Now when two notes are an octave apart the upper vibrates twice as fast and the lower. Moreover, the common logarithm of 2 is 0.30103. This number is awkward, and it is not a whole number.

But if we multiply all our logarithms by some suitably chosen factor, it turns out, not only can we add the numbers which represent our intervals, but also that the intervals can be measured in terms of a small interval of any size we choose. In order to determine the factor by which we multiply the logarithm suppose that we wish to divide and octave into 1000 parts. Let us call one of these parts a millioctave.

And suppose that we wish to know how many millioctaves there are in an interval which has a given frequency ratio. Let f stand for the given frequency ratio, and n for the corresponding number of millioctaves. Then we may write the proportion:

n /1000 = log f/log 2

n = 1000/log 2 x log f

That is, to find the number of millioctaves that correspond to the frequency ratio f we multiply the logarithm of f by the factor [1000/log 2] = 3321.93..... For many acoustic purposes the millioctave is a convenient unit, and it is often used in the current literature.

The factor just found is a little awkward. It would certainly be easier to multiply by some such factor as 1000 instead of 3321.93. If we use the factor 1000 an octave is divided into 301.03 ...equal parts.

One of these parts is sometimes called an savart, although the number of savarts in an octave is not a whole number, it is nevertheless true that for some purposes it is sufficiently accurate to regard an octave as containing 300 savarts, and for such purposes the savart is a convenient unit.

Another division of the octave is into 1200 parts. In this case the factor by which to multiply the logarithm is [1200/log 2] = 3986.314....
The 1200th part of an octave is called a cent... (See Cents).

Footnote 29 ...If the partial tones of the notes with which we deal are harmonic it is not difficult to see why notes an octave apart seem to have something in common.

Helmholtz [Sensations of Tone], states the reason as follows. "Let any melody be executed.....the hearer must have heard not only the primes of the compound tones, but also their upper Octaves, and, less strongly, the remaining upper partials. When, then, a higher voice (frequency) afterwards executes the same melody an Octave higher, we hear again a part of what we heard before, namely the even numbered partial tones of the former compound tones, and at the same time we hear nothing that we had not previously heard. Hence the repetition of a melody in a higher Octave is a real repetition of what has been previously heard, not of all of it, but of a part.

If we allow a lower voice (frequency) to be accompanied by a higher in the Octave above it, the only part music which the Greeks employed, we add nothing new, we merely reinforce the evenly numbered partials. In this sense, then, the compound tones of an Octave above are really repetitions of the tones of the lower Octave, or at least of part of their constituents. Hence, the first and chief division of our musical scale is that into a series of Octaves".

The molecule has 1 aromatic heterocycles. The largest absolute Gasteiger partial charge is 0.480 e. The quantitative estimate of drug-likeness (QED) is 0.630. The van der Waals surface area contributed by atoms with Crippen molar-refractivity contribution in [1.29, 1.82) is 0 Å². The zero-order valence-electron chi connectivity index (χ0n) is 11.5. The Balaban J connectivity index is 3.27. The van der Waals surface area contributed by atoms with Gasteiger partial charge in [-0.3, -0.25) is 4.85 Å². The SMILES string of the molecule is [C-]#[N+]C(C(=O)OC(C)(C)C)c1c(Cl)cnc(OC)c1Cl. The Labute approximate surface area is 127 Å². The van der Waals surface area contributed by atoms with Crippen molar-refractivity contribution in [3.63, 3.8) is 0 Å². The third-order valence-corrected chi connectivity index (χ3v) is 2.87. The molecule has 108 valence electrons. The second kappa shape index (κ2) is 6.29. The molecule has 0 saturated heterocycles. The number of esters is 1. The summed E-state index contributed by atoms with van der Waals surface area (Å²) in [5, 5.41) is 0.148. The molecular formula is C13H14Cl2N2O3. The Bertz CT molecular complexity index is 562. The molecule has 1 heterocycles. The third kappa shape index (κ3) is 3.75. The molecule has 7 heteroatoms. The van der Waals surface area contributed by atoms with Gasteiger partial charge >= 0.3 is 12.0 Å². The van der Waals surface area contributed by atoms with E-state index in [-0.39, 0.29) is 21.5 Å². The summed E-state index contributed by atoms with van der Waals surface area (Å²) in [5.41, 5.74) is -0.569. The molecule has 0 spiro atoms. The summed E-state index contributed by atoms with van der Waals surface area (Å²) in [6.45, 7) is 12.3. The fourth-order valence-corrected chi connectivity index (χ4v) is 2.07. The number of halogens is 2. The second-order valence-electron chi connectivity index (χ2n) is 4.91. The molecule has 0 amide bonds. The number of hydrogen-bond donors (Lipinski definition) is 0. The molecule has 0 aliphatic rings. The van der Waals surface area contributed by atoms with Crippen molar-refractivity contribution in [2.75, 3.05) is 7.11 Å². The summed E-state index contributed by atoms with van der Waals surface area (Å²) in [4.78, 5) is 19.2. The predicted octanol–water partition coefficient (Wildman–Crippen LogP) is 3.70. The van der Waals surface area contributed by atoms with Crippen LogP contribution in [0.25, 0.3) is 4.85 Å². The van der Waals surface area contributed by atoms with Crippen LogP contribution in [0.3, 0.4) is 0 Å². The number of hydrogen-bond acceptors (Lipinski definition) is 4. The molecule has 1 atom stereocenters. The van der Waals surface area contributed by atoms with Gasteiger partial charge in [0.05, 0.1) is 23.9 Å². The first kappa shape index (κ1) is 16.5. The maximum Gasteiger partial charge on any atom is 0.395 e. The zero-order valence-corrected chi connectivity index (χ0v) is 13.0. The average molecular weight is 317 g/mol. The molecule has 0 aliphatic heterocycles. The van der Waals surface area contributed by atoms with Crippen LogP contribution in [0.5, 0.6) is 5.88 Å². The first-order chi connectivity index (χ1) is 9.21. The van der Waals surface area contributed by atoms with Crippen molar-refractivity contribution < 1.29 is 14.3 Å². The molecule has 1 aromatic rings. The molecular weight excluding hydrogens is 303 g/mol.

Undocumented Source

59.9 Logarithmic Cents Calculation 


"Since pitch depends upon frequency and interval upon ratio of frequencies, we have the following important result. Let it be required to measure intervals so that the sum of the measures of component intervals shall be the measure of the resultant interval. Then the only method possible is that of taking for each interval a number proportional to the logarithm of the ratio of the frequencies of the notes composing that interval.

Thus, let the frequencies of three notes, beginning at the highest and proceeding in the order of pitch, be L, M and N. Also let the intervals be I sub. 1 between L and M, I sub. 2 between M and N, and I between L and N. Then, if each interval be measured by k times the logarithm of the ratio of frequency we have:

I sub. 1 = k log L/M = k(log L - log M)....................(1)

I sub. 2 = k log M/N = k(log M - log N)..................(2)

I = k log L/N = k(log L - log N)............................(3)

But by addition of (1) and (2)

I sub. 1 + I sub. 2 = k(log L - log N).........................(4)

so by (3) and (4)

I = I sub 1 + I sub. 2.............................................(5)

For k any convenient number could be chosen, as (5) shows that the relation desired is independent of it. But the late Mr. A. J. Ellis (the translator of Helmholtz's Sensations of Tone) has adopted as the unit for this logarithmic measure the cent, 1200 of which make the octave. The name cent is used because 100 cents make the semitone of those instruments in which 12 equal semitones are the intervals occurring in the octave. Hence the clue to reduction of any intervals to their logarithmic cents would be found in the following equation, where I is the interval in cents between notes of frequencies M and N":